The Centre for Energy and Thermal Sciences of Lyon (CETHIL) is a joint centre between the National Institute for Applied Sciences (INSA Lyon), the French National Scientific Research Centre (CNRS) and the University Claude-Bernard Lyon 1. About 115 collaborators work for the Centre. The applications of the investigations performed at CETHIL span over a wide range of fields, including electronics, the nuclear energy sector, aerospace, the automotive industry, the design of buildings and renewable energies.
Key strengths and expertise
Research at CETHIL covers many topics linked to heat transfer and energy-related systems and devices. CETHIL is one of the key centers at the national and international levels where a so-large range of spatial and temperature scales are investigated: from the nanostructure to the building and urban area scales, from liquid helium or slurry ice up to combustion temperatures.
Topics under study can be classified according to the following categories:
- Physics of heat transport phenomena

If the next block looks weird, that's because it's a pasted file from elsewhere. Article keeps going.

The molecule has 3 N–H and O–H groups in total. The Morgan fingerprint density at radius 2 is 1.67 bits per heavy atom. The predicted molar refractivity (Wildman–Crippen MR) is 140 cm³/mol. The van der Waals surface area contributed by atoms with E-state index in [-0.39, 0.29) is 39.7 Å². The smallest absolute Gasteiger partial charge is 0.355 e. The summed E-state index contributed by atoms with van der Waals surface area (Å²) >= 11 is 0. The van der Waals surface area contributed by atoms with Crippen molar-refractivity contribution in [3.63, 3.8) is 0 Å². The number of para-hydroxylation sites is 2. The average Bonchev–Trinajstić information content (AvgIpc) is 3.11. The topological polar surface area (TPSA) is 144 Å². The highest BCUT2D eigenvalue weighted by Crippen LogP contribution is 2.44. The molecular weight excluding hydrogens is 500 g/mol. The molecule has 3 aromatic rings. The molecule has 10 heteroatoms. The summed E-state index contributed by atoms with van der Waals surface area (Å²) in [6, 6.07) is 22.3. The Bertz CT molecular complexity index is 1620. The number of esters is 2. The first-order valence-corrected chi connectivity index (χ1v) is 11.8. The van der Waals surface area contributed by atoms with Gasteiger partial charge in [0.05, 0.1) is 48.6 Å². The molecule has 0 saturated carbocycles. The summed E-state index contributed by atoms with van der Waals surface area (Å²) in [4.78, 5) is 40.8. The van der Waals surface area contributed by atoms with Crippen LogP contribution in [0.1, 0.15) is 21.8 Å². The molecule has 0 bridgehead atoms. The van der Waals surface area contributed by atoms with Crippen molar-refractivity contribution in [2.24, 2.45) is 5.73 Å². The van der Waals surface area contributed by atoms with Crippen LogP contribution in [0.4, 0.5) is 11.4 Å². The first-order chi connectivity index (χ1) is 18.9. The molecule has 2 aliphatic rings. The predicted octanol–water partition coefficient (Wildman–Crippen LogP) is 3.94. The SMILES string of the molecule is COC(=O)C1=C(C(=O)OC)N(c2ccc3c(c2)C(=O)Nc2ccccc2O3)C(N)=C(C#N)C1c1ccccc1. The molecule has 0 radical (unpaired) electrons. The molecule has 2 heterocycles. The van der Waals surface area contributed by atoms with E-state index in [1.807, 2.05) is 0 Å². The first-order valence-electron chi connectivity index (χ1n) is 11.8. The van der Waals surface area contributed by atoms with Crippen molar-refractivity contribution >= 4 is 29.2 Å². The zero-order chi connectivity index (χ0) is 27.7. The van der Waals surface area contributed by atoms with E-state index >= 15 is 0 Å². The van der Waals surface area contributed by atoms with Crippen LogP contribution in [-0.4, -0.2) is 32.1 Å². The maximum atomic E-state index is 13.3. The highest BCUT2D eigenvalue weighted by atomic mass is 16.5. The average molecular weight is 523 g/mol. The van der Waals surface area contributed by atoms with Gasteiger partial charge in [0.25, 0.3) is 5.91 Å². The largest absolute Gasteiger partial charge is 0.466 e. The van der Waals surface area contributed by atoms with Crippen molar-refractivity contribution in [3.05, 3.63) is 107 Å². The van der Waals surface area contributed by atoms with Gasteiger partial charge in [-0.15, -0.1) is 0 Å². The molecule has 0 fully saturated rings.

The goal is to understand, characterize, predict or control heat transfer phenomena and their coupling to other phenomena, at different spatial, time or temperatures scales. This encompasses in particular topics involving heat convection, heat conduction, thermal radiation or phase-change heat transfer.
- Heat transfer in complex systems and devices, and their energy efficiency
Topics investigated deal in particular with building optimal energy design and devices such as refrigerators, thermal engines and combustion chambers, solar-related systems.
- Processes driven by heat transfer
The impacts of heat transfer are assessed on various types of processes, in particular for polymer shaping and industry-related application.
Few pages of this website may be partly written in French, especially those related to recent news of local interest or linked to the diary. Feel free to contact us if you want more information.
PhDay 2022 - Yearly event of the PhD students
The whole centre was back into the auditorium...
Prof. Jocelyn Bonjour awarded the Charles Tellier medal
Stefan-Boltzmann's law is not valid at nanoscale
The celebrated physical law, which dates from 1884, cannot be applied when the radiating bodies that exchange heat are very close.